Classic American soul music revival comes from two British artists

Reviews of new releases by Martina McBride, Blonde Redhead, James Morrison, and Paolo Nutini.

Blonde Redhead – 23 (4AD): Kazu Makino and twin brothers Amedeo and Simone Pace have been playing as Blonde Redhead since the early 1990s, which makes them eligible – under the bylaws of indie rock – for cult status. But the trio has never been content to regurgitate the tried-and-true; they've produced six albums, none of them alike. The seventh, "23," doesn't buck that trend. The thing is all achromatic glow – a dozen sharp shards of post-punk thrum, stirred-up mod, and lilting pop lullaby. The difference is that "23" shirks the challenging, needling orchestrations of previous efforts. This disc, in other words, positively floats. Grade: A–
– Matthew Shaer

Martina Mcbride – Waking Up Laughing (RCA Records): Much of Martina McBride's success has come by applying her dynamic vocal talent to other people's work. But McBride produces this record herself, and co-writes the best three tracks. The album's first single, "Anyway," is already working its way up the country music charts. Another inspirational track, "Beautiful Again," juxtaposes a cheerful melody of hope with the story of a life of abandonment and abuse. And the orchestral "How I Feel," finely meshes a string section with a driving rhythm guitar. Grade: A
– Vic Roberts

James Morrison – Undiscovered (Universal): Sounding at times like a young Stevie Wonder, this sandy-haired singer from rural England has become an instant star in his homeland, especially with the ladies. Equally at home with soulful workouts and soaring, orchestrated ballads, he sings with the life-worn voice of an artist far beyond his tender years. There's nothing special about cliché-ridden lyrics such as, "I've got to turn and walk away, I don't have anything left to say," but Morrison manages to invest each song with the passion of a true believer. The album's infectious melodies and stirring choruses are already commanding a wide radio spectrum. His latest single suggests, "I'm not lost, no, no, just undiscovered." Millions will soon beg to differ. Grade: A–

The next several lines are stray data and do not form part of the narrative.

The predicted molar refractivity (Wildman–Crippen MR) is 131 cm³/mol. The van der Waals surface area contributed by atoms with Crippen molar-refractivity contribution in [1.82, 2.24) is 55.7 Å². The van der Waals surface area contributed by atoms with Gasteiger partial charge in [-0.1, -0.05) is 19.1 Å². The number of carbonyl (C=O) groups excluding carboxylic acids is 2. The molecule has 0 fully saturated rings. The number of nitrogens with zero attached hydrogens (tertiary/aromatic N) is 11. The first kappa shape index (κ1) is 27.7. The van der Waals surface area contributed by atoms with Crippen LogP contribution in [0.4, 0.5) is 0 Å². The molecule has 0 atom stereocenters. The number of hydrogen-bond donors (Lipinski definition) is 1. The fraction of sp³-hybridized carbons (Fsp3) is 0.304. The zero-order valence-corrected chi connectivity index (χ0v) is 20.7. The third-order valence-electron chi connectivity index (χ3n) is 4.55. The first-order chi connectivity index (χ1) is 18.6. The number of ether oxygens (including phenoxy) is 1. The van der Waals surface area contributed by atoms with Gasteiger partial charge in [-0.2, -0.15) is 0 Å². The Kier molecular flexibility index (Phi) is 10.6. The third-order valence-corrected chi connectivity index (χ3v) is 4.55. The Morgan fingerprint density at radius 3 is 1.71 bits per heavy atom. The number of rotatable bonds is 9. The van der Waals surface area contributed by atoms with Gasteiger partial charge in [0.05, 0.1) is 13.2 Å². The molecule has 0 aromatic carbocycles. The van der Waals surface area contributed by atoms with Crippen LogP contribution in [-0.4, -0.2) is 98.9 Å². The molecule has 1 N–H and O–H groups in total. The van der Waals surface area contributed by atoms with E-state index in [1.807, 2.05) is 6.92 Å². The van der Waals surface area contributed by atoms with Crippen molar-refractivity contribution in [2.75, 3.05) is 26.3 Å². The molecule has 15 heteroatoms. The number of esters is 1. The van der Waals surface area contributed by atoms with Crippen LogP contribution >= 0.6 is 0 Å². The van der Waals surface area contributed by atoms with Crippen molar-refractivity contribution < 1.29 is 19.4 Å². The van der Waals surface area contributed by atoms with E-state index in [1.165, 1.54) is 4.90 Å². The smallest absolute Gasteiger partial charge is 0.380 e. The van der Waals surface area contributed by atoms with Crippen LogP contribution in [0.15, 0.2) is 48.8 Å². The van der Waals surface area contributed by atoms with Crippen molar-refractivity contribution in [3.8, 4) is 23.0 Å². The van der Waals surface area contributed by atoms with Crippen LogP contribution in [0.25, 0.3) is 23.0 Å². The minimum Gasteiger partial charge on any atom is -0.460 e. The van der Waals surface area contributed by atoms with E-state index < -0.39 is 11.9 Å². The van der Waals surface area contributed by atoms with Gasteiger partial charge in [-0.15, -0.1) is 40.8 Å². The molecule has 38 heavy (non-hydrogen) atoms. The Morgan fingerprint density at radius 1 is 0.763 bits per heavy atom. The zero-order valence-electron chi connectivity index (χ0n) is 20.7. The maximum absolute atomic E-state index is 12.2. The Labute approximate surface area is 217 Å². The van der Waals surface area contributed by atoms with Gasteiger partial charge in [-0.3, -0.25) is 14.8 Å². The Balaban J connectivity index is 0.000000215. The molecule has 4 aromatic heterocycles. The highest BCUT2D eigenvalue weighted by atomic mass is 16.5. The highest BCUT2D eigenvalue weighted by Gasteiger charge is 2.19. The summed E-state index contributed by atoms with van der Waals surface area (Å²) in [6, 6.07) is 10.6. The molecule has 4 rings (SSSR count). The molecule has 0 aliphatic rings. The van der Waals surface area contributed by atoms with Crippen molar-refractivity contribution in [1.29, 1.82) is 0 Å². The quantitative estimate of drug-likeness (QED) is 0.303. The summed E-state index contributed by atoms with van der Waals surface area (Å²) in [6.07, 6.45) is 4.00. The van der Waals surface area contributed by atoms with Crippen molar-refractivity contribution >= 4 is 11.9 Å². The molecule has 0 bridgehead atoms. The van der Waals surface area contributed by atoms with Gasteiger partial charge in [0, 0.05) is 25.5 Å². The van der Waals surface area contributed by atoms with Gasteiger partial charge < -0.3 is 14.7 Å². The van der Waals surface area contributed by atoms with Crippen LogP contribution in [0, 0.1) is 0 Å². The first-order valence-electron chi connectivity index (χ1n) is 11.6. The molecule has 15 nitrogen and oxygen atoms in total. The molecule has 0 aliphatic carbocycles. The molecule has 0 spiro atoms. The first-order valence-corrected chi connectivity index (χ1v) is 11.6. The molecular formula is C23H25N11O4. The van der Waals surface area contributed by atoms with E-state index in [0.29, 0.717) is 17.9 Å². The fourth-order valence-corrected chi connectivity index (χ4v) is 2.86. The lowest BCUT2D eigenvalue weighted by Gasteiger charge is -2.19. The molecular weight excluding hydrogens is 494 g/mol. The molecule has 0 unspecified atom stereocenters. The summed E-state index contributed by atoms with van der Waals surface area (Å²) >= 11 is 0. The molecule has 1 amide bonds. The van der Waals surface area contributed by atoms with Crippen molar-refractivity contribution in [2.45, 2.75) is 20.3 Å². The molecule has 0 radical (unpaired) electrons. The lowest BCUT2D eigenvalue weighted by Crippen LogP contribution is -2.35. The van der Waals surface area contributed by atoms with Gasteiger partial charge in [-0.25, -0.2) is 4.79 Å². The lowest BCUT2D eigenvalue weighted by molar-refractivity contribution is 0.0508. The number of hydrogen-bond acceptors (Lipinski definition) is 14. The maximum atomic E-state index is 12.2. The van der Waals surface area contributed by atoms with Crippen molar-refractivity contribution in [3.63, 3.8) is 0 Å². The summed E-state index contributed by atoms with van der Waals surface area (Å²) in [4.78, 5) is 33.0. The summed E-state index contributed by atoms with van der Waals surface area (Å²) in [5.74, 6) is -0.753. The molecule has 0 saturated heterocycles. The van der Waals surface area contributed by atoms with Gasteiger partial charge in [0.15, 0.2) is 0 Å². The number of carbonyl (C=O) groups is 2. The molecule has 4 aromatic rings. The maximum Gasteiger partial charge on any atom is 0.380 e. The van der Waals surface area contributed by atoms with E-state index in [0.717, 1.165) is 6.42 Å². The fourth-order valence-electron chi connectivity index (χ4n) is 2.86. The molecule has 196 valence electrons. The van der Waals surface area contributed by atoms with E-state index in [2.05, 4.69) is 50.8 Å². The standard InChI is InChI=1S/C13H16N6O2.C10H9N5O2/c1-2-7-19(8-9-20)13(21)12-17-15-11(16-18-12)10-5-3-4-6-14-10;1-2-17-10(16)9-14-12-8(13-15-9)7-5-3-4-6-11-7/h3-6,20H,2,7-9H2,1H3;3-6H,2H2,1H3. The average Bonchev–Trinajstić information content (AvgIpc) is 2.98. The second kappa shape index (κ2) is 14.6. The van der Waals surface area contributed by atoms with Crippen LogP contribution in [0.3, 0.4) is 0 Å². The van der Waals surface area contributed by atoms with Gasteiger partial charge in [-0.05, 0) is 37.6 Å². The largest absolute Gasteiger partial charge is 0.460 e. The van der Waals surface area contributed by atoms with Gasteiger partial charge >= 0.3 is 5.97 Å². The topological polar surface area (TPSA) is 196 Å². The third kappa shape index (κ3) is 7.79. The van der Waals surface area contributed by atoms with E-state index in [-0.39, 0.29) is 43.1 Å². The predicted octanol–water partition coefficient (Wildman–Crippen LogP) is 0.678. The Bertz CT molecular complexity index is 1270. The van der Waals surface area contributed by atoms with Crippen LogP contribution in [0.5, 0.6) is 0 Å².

– John Kehe

Paolo Nutini – These Streets (Atlantic): This 20-year-old Scot (Italian dad, Scottish mom) may look like another boy band heartthrob, but he has the goods to be around for a long time. A more versatile singer than James Morrison, he, too, possesses a scuffed-up soul man's voice that conjures up "Dock of the Bay" era Otis and should send Justin Timberlake into a jealous sulk. Uptempo rockers such as "Jenny Don't Be Hasty" and the infectious radio hit "New Shoes" have put him on the charts, but ballads such as the aching "Last Request" could take its place with the best of Bill Withers or Al Green. The acoustic-driven backing band adds just the right touches of funk and a smattering of strings, leaving Nutini's striking vocals on center stage – where he surely belongs. Grade: A
– J.K.

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